The top-up system and the now discredited OBE system have produced a mixture of good and bad students. The cream of the education system might still be rising, but it is now coming through with impurities. Clearly, there are many second-rate students entering universities with fantastic grades that do not match their academic capabilities. An aptitude test might be needed to weed out the riff raffs. Our dysfunctional education system has been churning out thousands of mediocre students with woeful language skills annually. Plagiarism is now a widespread problem. In essays, smart phones and the internet are being used by students to copy the work of other people, often word for word, paragraph by paragraph, without acknowledging the source. Library research, reading, and writing skills seem to have been replaced by the copy-and-paste method of passing courses at universities these days. Among the good students are the lazy, deceitful, and corrupt ones getting out of universities and into the workforce – with their devious habits!
Crime and violence on campuses is a worrying sign. Sexual harassment of female students, theft of property, and other criminal behavior at universities indicate that we now have criminals masquerading as students. After graduating from university, some of these criminals will enter the workforce – with their felonious habits!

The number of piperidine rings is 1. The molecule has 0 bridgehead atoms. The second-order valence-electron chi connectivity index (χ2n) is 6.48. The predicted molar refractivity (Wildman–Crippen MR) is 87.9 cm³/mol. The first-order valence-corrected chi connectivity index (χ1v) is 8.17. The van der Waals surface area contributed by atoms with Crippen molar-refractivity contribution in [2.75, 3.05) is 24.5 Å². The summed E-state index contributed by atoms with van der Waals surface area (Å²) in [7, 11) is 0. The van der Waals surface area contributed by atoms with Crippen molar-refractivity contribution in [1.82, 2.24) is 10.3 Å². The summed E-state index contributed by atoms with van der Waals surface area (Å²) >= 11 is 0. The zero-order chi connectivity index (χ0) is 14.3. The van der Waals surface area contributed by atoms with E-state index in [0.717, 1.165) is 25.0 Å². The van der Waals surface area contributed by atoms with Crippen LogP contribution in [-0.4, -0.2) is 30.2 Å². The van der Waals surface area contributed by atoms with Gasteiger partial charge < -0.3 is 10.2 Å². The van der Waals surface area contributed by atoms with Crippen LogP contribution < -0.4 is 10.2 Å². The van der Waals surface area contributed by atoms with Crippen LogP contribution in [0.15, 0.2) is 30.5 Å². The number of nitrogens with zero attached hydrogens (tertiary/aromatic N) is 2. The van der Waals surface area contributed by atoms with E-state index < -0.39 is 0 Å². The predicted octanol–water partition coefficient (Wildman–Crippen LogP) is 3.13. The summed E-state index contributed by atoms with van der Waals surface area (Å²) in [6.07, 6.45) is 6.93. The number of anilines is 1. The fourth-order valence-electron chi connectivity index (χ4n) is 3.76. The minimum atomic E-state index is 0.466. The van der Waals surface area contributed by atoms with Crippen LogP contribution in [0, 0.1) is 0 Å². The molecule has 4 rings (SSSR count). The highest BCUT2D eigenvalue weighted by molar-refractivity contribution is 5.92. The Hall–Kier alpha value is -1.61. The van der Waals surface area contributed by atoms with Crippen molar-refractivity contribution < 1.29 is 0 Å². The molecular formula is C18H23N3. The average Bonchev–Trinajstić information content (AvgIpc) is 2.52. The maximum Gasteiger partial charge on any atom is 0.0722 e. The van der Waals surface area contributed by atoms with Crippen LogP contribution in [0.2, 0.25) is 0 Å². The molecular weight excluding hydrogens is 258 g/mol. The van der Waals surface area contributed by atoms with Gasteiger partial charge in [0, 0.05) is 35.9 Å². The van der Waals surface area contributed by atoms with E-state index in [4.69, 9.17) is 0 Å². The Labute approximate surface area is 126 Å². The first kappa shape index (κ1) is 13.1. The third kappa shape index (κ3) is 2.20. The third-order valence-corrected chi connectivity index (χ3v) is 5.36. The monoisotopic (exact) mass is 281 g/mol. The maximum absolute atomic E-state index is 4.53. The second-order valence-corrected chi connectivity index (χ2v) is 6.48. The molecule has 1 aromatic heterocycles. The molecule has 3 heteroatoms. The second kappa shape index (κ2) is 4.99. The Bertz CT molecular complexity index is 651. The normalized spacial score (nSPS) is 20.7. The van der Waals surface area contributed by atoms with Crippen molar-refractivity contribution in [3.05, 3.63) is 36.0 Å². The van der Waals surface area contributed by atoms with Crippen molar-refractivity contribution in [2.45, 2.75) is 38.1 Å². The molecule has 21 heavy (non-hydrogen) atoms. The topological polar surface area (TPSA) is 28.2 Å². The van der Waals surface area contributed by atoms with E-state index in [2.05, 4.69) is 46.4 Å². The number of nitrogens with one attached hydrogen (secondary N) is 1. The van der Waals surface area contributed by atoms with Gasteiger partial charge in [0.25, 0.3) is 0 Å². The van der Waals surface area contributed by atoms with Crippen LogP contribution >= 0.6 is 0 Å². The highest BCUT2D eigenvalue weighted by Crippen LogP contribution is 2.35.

Despite the apparent problems at our national universities and colleges, UPNG has the greatest potential to become a genuinely premier university in the Asia Pacific Region. In the words of long-term UPNG lecturer, Dr Linus Digim’Rina, UPNG is the place to launch a rocket. I think I know what my friend from Kiriwina meant. UPNG has the core academic prerequisites for excellence. It has a tradition of academic distinction. With a bit of strategic planning, visionary leadership and good governance, we can turn this place into a great university.